Canadian polygamy case likely to be appealed
Fri, 25 Nov 2011
A judge in Canada has upheld the country’s ban on polygamous marriages, but the case is likely to be appealed.
Canada legalised same-sex marriage in 2005 and polygamist supporters say it is therefore unfair to ban polygamy.
Miriam Chatwin, a fundamentalist Mormon, said: “We’re in the 21st century, you know, we have marriages of every kind”.
“To say that I can choose to be gay, I can choose to be a swinger, I can choose to be whatever I want to be but I can’t choose to be in a relationship with more women and one man, I think it’s unrealistic.”
A decision on whether the ruling will be appealed is expected to be made in December.
Critics have questioned whether the case would ever have gone to court if Canada had not changed its definition of marriage.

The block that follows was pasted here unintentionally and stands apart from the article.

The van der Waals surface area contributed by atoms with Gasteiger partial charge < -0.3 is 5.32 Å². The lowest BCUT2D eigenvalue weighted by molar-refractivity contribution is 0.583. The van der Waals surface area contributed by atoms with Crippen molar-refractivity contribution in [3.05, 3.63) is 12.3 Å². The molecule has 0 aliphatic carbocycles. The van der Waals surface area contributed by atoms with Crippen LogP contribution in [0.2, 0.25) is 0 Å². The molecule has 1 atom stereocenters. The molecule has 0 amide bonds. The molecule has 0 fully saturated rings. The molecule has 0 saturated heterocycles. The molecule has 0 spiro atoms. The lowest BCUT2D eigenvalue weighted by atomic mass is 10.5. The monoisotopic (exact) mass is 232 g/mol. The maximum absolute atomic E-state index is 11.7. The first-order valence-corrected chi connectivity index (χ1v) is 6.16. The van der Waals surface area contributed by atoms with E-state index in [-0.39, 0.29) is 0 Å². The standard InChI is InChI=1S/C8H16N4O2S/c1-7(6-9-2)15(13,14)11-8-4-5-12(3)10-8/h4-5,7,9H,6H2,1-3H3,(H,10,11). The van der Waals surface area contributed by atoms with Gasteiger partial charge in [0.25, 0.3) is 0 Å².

Austin R. Nimocks, Senior Legal Counsel for the Alliance Defence Fund, said: “Some organizations claim that same-sex ‘marriage’ won’t open the door to polygamy and group marriage, but that’s what nearly happened in British Columbia.
“Had marriage never been attacked there in the first place, it’s questionable whether this particular assault would have ever occurred.”
Neil Addison, a British lawyer and commentator on religious liberty, said: “It seems to me that courts and politicians either accept monogamous heterosexual marriage as the historic societal norm of the west or they permit and recognise all forms of voluntary unions as having equal validity.
“To do otherwise as the Supreme Court of British Columbia has done has no validity in logic.”
In the UK the Scottish Government is currently holding a consultation on whether to redefine marriage.
The Westminster Government is due to begin a consultation on redefining marriage next year.
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